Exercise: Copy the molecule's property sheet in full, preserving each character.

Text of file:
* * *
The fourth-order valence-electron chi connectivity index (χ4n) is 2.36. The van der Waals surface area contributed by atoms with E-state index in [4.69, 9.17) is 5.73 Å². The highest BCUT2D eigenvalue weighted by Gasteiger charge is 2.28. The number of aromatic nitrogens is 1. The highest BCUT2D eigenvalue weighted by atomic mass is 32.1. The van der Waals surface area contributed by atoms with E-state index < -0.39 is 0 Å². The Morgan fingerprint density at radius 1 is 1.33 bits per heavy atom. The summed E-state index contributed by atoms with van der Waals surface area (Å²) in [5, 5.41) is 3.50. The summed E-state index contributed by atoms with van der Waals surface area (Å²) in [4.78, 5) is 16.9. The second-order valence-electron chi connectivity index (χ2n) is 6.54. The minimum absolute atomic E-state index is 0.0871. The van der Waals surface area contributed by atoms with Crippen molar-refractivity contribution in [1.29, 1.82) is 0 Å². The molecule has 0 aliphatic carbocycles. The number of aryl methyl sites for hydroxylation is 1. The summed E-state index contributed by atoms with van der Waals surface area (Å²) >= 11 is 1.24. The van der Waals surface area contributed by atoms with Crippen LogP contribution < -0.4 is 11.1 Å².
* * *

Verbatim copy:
The fourth-order valence-electron chi connectivity index (χ4n) is 2.36. The van der Waals surface area contributed by atoms with E-state index in [4.69, 9.17) is 5.73 Å². The highest BCUT2D eigenvalue weighted by Gasteiger charge is 2.28. The number of aromatic nitrogens is 1. The highest BCUT2D eigenvalue weighted by atomic mass is 32.1. The van der Waals surface area contributed by atoms with E-state index < -0.39 is 0 Å². The Morgan fingerprint density at radius 1 is 1.33 bits per heavy atom. The summed E-state index contributed by atoms with van der Waals surface area (Å²) in [5, 5.41) is 3.50. The summed E-state index contributed by atoms with van der Waals surface area (Å²) in [4.78, 5) is 16.9. The second-order valence-electron chi connectivity index (χ2n) is 6.54. The minimum absolute atomic E-state index is 0.0871. The van der Waals surface area contributed by atoms with Crippen molar-refractivity contribution in [1.29, 1.82) is 0 Å². The molecule has 0 aliphatic carbocycles. The number of aryl methyl sites for hydroxylation is 1. The summed E-state index contributed by atoms with van der Waals surface area (Å²) >= 11 is 1.24. The van der Waals surface area contributed by atoms with Crippen LogP contribution < -0.4 is 11.1 Å².